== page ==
Club History
2009 Miha and Nelu Popescu
Miha and Nelu started dancing with the club in 2001. Soon after their first dancing class, they catched the fever of dancing and studied with passion. They took any occasion they could to attend dance festivals and learn from some of most estimed choreographed ballroom dance teachers in North America. Coming to the hall became a way of life for them and is even more intense since 2009 when they took over responsibilities with the club from Olga and Bill, their teachers. Now as leaders of the club, they work hard to keep alive the spirit and the fundamental values of this club, as they developed over the years and are constantly building on them. They are paying a special attention to the new dancers, guiding them with passion to quikly "get on their feet" and enjoy dance and music!
1998-2009 Olga and Bill Cibula
Olga and Bill were first introduced to Choreographed Ballroom in 1990. They enjoyed the dancing and traveling to specials, which in 1998 led them to become the leaders of the club. Since then, they have been taking the club to new height stand and have become the king and queen of the Montreal round dancing scene. In addition of teaching and cueing, they wrote the choreography of more than 50 dances. Their Hava Nagila, Foggy Dew and Yemanya Samba have been danced in Europe, Japan, Australia as well as throughout North America. Many of their dances have been honoured with awards in Europe, Japan and across America. Dancing in the Fog, Struttin' with Maria, Senor Meteo, Patches, Hey Mambo and In the Cool Cool Cool of the Evening are only a few of their hits. You may click on dances to see the awards.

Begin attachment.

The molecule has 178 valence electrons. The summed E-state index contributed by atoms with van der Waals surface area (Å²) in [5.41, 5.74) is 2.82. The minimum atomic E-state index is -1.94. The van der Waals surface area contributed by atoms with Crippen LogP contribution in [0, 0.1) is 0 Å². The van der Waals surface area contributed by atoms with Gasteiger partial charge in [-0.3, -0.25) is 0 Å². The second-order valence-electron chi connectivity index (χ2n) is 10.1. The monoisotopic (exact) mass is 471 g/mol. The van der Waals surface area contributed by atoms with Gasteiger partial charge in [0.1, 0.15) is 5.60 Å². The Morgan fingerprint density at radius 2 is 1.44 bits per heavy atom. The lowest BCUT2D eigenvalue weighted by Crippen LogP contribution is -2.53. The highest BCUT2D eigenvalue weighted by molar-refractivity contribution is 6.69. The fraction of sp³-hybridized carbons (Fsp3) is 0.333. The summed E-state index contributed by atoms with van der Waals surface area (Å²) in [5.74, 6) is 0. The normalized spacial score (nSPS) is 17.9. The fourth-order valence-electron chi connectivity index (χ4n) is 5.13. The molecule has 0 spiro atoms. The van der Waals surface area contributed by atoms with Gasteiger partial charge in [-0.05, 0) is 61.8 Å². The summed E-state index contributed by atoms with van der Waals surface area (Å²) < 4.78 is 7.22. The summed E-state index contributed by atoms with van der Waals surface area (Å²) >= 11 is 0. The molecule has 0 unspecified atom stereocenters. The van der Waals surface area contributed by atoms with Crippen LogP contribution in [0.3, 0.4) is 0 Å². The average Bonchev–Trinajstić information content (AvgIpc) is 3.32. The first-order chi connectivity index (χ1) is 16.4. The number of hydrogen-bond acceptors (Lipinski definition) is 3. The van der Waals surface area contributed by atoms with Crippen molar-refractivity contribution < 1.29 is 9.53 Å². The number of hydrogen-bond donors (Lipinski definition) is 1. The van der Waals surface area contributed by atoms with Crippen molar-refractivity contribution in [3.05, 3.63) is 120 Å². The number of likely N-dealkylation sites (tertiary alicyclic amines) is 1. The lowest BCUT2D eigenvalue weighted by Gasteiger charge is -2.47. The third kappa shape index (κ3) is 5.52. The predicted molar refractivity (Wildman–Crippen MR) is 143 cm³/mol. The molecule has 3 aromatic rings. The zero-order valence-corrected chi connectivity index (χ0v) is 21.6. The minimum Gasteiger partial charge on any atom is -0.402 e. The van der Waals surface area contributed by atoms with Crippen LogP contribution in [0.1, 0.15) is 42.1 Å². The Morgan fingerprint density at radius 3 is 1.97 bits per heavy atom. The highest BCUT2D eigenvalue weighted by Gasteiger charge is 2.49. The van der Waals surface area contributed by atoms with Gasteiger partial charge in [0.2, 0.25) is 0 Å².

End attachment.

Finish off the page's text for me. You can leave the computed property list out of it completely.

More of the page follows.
1988-1998 Dawn and Rolly Bourdon
Rollie and Dawn were instrumental in bringing dancing 'ballroom style' to Round Dancers both in the club and wherever they taught. They were a well-respected couple in the world of rounds and, of course, in Montreal. A constant student of the details in cuesheets made Rollie a precise teacher. He'd spend hours reading, re-reading and working out the steps of figures before he'd teach a dance. His preparation on directions and footwork for both men and ladies made learning a new dance so much easier. Dawn brought glamour and poise to the floor and displayed her natural grace as she flowed through routines. She was a role model to the ladies in the club. Unfortunately, dancing on cement and tiles for so many years gradually caused her knees to suffer. This eventually was a major reason for giving up the club. Rollie and Dawn were known for keeping the Melody Mixers a high-level club. They were pioneers as they exposed Roundalab, URDC, and other organizations to the club which led many dancers to travel and increase their knowledge.

1985-1988 Pauline and George Morgan
"Your e-mail spawned several hours of happy reminiscing of the people we know who, like us, had the pleasure of dancing with the Melody Mixers under the tutilage of Vera and Guy Jones. We have over the years really appreciated the thoroughness of their teaching and have tried to emulate their high standards. One of the things which was evident in Montreal and which we enjoy so much is the wonderful people you meet in the round dancing fraternity. We count ourselves fortunate indeed to have taken up an activity some 25 years ago which has afforded us so much pleasure."

1971-1985 Vera and Guy Jones
"We started teaching Round Dancing on the south shore in 1969 with two couples from Square Dancing and two other couples who danced socially. This small group began to grow in size. In 1971 we moved the main group to Pointe Claire, but still had four couples on the South Shore. The group on the South Shore gradually took off and we decided to become a club. The dancers chose the name from a list of suggestions and I designed the badge. We officially became the Melody Mixers on November 29th,1972... the first club in the Montreal area."